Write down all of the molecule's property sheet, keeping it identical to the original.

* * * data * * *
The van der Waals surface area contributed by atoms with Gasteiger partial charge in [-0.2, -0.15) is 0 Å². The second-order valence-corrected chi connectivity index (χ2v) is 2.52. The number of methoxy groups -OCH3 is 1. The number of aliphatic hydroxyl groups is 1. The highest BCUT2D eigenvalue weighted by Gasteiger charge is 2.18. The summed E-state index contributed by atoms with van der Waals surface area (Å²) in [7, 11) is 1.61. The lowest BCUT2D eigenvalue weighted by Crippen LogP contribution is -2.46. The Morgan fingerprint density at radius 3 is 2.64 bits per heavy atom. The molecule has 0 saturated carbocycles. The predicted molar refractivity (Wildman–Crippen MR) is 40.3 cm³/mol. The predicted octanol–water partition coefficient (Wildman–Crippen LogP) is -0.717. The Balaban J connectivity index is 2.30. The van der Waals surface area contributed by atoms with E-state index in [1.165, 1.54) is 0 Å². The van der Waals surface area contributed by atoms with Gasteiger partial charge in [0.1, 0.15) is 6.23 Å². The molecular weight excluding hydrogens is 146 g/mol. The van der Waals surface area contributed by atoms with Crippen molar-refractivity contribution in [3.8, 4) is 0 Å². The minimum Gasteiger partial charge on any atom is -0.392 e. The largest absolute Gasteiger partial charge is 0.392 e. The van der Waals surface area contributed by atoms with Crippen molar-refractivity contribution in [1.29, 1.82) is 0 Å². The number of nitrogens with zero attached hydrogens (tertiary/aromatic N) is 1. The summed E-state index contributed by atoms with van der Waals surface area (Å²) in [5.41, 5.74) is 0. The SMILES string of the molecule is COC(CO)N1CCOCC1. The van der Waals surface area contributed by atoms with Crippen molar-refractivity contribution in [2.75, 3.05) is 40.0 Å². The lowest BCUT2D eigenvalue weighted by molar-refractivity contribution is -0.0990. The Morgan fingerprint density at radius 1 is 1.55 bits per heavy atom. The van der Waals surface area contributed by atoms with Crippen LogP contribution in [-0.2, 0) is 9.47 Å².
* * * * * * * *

The van der Waals surface area contributed by atoms with Gasteiger partial charge in [-0.2, -0.15) is 0 Å². The second-order valence-corrected chi connectivity index (χ2v) is 2.52. The number of methoxy groups -OCH3 is 1. The number of aliphatic hydroxyl groups is 1. The highest BCUT2D eigenvalue weighted by Gasteiger charge is 2.18. The summed E-state index contributed by atoms with van der Waals surface area (Å²) in [7, 11) is 1.61. The lowest BCUT2D eigenvalue weighted by Crippen LogP contribution is -2.46. The Morgan fingerprint density at radius 3 is 2.64 bits per heavy atom. The molecule has 0 saturated carbocycles. The predicted molar refractivity (Wildman–Crippen MR) is 40.3 cm³/mol. The predicted octanol–water partition coefficient (Wildman–Crippen LogP) is -0.717. The Balaban J connectivity index is 2.30. The van der Waals surface area contributed by atoms with E-state index in [1.165, 1.54) is 0 Å². The van der Waals surface area contributed by atoms with Gasteiger partial charge in [0.1, 0.15) is 6.23 Å². The molecular weight excluding hydrogens is 146 g/mol. The van der Waals surface area contributed by atoms with Crippen molar-refractivity contribution in [3.8, 4) is 0 Å². The minimum Gasteiger partial charge on any atom is -0.392 e. The largest absolute Gasteiger partial charge is 0.392 e. The van der Waals surface area contributed by atoms with Crippen molar-refractivity contribution in [1.29, 1.82) is 0 Å². The number of nitrogens with zero attached hydrogens (tertiary/aromatic N) is 1. The summed E-state index contributed by atoms with van der Waals surface area (Å²) in [5.41, 5.74) is 0. The SMILES string of the molecule is COC(CO)N1CCOCC1. The van der Waals surface area contributed by atoms with Crippen molar-refractivity contribution in [2.75, 3.05) is 40.0 Å². The lowest BCUT2D eigenvalue weighted by molar-refractivity contribution is -0.0990. The Morgan fingerprint density at radius 1 is 1.55 bits per heavy atom. The van der Waals surface area contributed by atoms with Crippen LogP contribution in [-0.2, 0) is 9.47 Å².